|Publication number||US8193466 B2|
|Application number||US 12/333,158|
|Publication date||Jun 5, 2012|
|Filing date||Dec 11, 2008|
|Priority date||Oct 24, 2008|
|Also published as||US8987624, US20100103609, US20120218726|
|Publication number||12333158, 333158, US 8193466 B2, US 8193466B2, US-B2-8193466, US8193466 B2, US8193466B2|
|Inventors||Gurmeet Singh Bhutani, Shih-Wei Yang, Kuo-Hsiang Huang|
|Original Assignee||Dell Products, Lp|
|Export Citation||BiBTeX, EndNote, RefMan|
|Patent Citations (7), Classifications (10), Legal Events (3)|
|External Links: USPTO, USPTO Assignment, Espacenet|
This application claims priority under 35 U.S.C. §119 to Indian Patent Application No. 2430/DEL/2008, entitled “INFORMATION HANDLING SYSTEM INCLUDING A CAPACITIVE STRIP AND A METHOD OF USING THE SAME,” filed on Oct. 24, 2008.
This disclosure relates generally to information handling systems, and more particularly to information handling systems including capacitive strips and methods of using the same.
As the value and use of information continues to increase, individuals and businesses seek additional ways to process and store information. One option is an information handling system. An information handling system generally processes, compiles, stores, and/or communicates information or data for business, personal, or other purposes. Because technology and information handling needs and requirements can vary between different applications, information handling systems can also vary regarding what information is handled, how the information is handled, how much information is processed, stored, or communicated, and how quickly and efficiently the information can be processed, stored, or communicated. The variations in information handling systems allow for information handling systems to be general or configured for a specific user or specific use such as financial transaction processing, airline reservations, enterprise data storage, or global communications. In addition, information handling systems can include a variety of hardware and software components that can be configured to process, store, and communicate information and can include one or more computer systems, data storage systems, and networking systems.
An information handling system can include dashboard controls that use capacitive switches. The dashboard controls can be used in conjunction with a multimedia player within the information handling system. Such controls can include display brightness, volume, and media controls (e.g., play, rewind, etc.).
Skilled artisans appreciate that elements in the figures are illustrated for simplicity and clarity and have not necessarily been drawn to scale. For example, the dimensions of some of the elements in the figures may be exaggerated or minimized relative to other elements to help to improve understanding of embodiments of the invention. Embodiments incorporating teachings of the present disclosure are illustrated and described with respect to the drawings presented herein.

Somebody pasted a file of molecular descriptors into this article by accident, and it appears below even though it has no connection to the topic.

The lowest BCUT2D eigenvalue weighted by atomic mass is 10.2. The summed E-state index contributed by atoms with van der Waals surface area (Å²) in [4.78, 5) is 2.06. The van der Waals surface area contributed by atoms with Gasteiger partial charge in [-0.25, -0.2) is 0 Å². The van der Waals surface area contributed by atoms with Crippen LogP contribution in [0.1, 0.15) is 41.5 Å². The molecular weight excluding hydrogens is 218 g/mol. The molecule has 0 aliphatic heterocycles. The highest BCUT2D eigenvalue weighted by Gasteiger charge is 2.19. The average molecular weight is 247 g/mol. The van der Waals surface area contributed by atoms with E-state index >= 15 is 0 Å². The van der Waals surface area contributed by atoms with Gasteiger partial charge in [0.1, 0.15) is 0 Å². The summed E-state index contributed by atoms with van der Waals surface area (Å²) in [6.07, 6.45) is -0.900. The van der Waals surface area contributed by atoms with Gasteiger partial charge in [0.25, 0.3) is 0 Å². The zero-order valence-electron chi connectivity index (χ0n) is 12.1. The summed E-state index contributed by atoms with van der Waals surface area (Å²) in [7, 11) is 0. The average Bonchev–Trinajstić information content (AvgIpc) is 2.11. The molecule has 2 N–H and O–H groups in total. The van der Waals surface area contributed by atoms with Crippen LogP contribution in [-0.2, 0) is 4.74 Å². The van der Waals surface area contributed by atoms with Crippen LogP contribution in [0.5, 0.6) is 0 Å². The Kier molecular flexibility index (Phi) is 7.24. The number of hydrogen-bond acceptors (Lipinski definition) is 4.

The use of the same reference symbols in different figures indicates similar or identical items.
An information handling system can include a base, a printed circuit board including a capacitive switch, and a cover. The printed circuit board can be attached to the base, and the cover can lie adjacent to the printed circuit board. In a particular embodiment, the combination of the printed circuit board and cover can be part of dashboard controls for the information handling system. The capacitive switch can be configured to change state when an object is close to the cover. The cover can be configured such that it can be detached from the remainder of the information handling system while the printed circuit board remains attached to the base. The configuration helps to make the information handling system more robust during maintenance procedures and helps to reduce costs during warranty repairs. More particularly, maintenance involving the keyboard or touch pad may only require removing of the cover, as opposed to the entire dashboard control strip as in the prior art. Thus, the likelihood of damaging the printed circuit board or the flat flexible cable during disassembly is significantly reduced and potentially substantially eliminated. Also, if the cover becomes scratched or otherwise damaged, only the cover, rather than the entire dashboard control strip, may be replaced.
The following description in combination with the figures is provided to assist in understanding the teachings disclosed herein. The following discussion will focus on specific implementations and embodiments of the teachings. This focus is provided to assist in describing the teachings and should not be interpreted as a limitation on the scope or applicability of the teachings. However, other teachings can certainly be utilized in this application.
The systems and methods described herein are useful for and can be implemented using a wide variety of different IHSes. For purposes of this disclosure, an IHS can include any instrumentality or aggregate of instrumentalities operable to compute, classify, process, transmit, receive, retrieve, originate, switch, store, display, manifest, detect, record, reproduce, handle, or utilize any form of information, intelligence, or data for business, scientific, control, entertainment, or other purposes. An IHS can include a processor capable of executing instructions in the form of machine-readable code stored within a memory. The IHS may or may not include a display dedicated to that particular IHS.